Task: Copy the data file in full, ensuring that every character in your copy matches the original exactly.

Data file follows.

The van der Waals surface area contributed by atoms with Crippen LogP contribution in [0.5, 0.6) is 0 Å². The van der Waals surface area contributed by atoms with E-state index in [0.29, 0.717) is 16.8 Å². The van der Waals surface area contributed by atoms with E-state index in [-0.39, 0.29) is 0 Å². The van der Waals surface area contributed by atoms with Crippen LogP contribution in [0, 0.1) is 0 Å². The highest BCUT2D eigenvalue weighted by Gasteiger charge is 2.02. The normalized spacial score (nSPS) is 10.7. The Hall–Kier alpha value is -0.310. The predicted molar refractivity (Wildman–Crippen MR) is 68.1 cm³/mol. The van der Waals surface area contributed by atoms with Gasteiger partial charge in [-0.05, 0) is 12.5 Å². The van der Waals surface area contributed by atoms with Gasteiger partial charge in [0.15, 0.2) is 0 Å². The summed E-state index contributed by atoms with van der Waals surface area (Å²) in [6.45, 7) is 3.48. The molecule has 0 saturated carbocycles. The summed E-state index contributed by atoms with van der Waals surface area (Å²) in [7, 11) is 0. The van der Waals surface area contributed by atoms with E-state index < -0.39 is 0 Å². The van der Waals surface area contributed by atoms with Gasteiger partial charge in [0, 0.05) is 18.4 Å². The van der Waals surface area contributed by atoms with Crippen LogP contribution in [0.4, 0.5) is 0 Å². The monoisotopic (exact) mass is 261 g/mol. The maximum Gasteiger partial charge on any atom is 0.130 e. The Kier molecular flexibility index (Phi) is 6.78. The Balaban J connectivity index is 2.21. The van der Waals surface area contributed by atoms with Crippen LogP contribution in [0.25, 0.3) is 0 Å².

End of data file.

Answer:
The van der Waals surface area contributed by atoms with Crippen LogP contribution in [0.5, 0.6) is 0 Å². The van der Waals surface area contributed by atoms with E-state index in [0.29, 0.717) is 16.8 Å². The van der Waals surface area contributed by atoms with E-state index in [-0.39, 0.29) is 0 Å². The van der Waals surface area contributed by atoms with Crippen LogP contribution in [0, 0.1) is 0 Å². The highest BCUT2D eigenvalue weighted by Gasteiger charge is 2.02. The normalized spacial score (nSPS) is 10.7. The Hall–Kier alpha value is -0.310. The predicted molar refractivity (Wildman–Crippen MR) is 68.1 cm³/mol. The van der Waals surface area contributed by atoms with Gasteiger partial charge in [-0.05, 0) is 12.5 Å². The van der Waals surface area contributed by atoms with Gasteiger partial charge in [0.15, 0.2) is 0 Å². The summed E-state index contributed by atoms with van der Waals surface area (Å²) in [6.45, 7) is 3.48. The molecule has 0 saturated carbocycles. The summed E-state index contributed by atoms with van der Waals surface area (Å²) in [7, 11) is 0. The van der Waals surface area contributed by atoms with E-state index < -0.39 is 0 Å². The van der Waals surface area contributed by atoms with Gasteiger partial charge in [0, 0.05) is 18.4 Å². The van der Waals surface area contributed by atoms with Crippen LogP contribution in [0.4, 0.5) is 0 Å². The monoisotopic (exact) mass is 261 g/mol. The maximum Gasteiger partial charge on any atom is 0.130 e. The Kier molecular flexibility index (Phi) is 6.78. The Balaban J connectivity index is 2.21. The van der Waals surface area contributed by atoms with Crippen LogP contribution in [0.25, 0.3) is 0 Å².